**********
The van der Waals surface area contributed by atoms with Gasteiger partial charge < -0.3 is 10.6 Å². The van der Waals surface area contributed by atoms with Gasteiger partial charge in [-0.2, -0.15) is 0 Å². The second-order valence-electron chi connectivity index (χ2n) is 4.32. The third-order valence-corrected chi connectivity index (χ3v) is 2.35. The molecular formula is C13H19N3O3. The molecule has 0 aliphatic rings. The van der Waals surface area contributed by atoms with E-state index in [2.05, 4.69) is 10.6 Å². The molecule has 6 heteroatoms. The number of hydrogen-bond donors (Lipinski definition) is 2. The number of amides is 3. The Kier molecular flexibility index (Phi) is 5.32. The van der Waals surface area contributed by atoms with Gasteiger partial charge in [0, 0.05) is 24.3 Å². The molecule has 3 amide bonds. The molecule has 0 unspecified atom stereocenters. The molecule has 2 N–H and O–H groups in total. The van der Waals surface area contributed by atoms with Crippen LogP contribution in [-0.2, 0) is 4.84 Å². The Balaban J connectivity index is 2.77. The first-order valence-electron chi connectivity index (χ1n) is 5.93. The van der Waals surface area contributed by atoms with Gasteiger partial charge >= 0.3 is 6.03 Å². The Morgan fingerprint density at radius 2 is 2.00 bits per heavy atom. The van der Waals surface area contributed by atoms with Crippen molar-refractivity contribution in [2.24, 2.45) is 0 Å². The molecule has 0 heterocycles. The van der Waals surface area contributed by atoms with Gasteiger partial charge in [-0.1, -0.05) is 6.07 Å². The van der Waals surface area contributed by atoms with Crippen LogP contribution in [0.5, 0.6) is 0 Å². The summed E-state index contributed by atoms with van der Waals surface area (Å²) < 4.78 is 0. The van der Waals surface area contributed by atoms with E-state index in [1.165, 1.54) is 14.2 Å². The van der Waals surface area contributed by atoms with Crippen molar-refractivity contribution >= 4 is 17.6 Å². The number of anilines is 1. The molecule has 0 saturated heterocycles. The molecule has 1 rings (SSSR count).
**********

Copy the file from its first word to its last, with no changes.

The van der Waals surface area contributed by atoms with Gasteiger partial charge < -0.3 is 10.6 Å². The van der Waals surface area contributed by atoms with Gasteiger partial charge in [-0.2, -0.15) is 0 Å². The second-order valence-electron chi connectivity index (χ2n) is 4.32. The third-order valence-corrected chi connectivity index (χ3v) is 2.35. The molecular formula is C13H19N3O3. The molecule has 0 aliphatic rings. The van der Waals surface area contributed by atoms with E-state index in [2.05, 4.69) is 10.6 Å². The molecule has 6 heteroatoms. The number of hydrogen-bond donors (Lipinski definition) is 2. The number of amides is 3. The Kier molecular flexibility index (Phi) is 5.32. The van der Waals surface area contributed by atoms with Gasteiger partial charge in [0, 0.05) is 24.3 Å². The molecule has 3 amide bonds. The molecule has 0 unspecified atom stereocenters. The molecule has 2 N–H and O–H groups in total. The van der Waals surface area contributed by atoms with Crippen LogP contribution in [-0.2, 0) is 4.84 Å². The Balaban J connectivity index is 2.77. The first-order valence-electron chi connectivity index (χ1n) is 5.93. The van der Waals surface area contributed by atoms with Gasteiger partial charge >= 0.3 is 6.03 Å². The Morgan fingerprint density at radius 2 is 2.00 bits per heavy atom. The van der Waals surface area contributed by atoms with Crippen molar-refractivity contribution in [2.24, 2.45) is 0 Å². The molecule has 0 heterocycles. The van der Waals surface area contributed by atoms with Gasteiger partial charge in [-0.1, -0.05) is 6.07 Å². The van der Waals surface area contributed by atoms with Crippen LogP contribution in [0.5, 0.6) is 0 Å². The summed E-state index contributed by atoms with van der Waals surface area (Å²) < 4.78 is 0. The van der Waals surface area contributed by atoms with E-state index in [1.165, 1.54) is 14.2 Å². The van der Waals surface area contributed by atoms with Crippen molar-refractivity contribution >= 4 is 17.6 Å². The number of anilines is 1. The molecule has 0 saturated heterocycles. The molecule has 1 rings (SSSR count).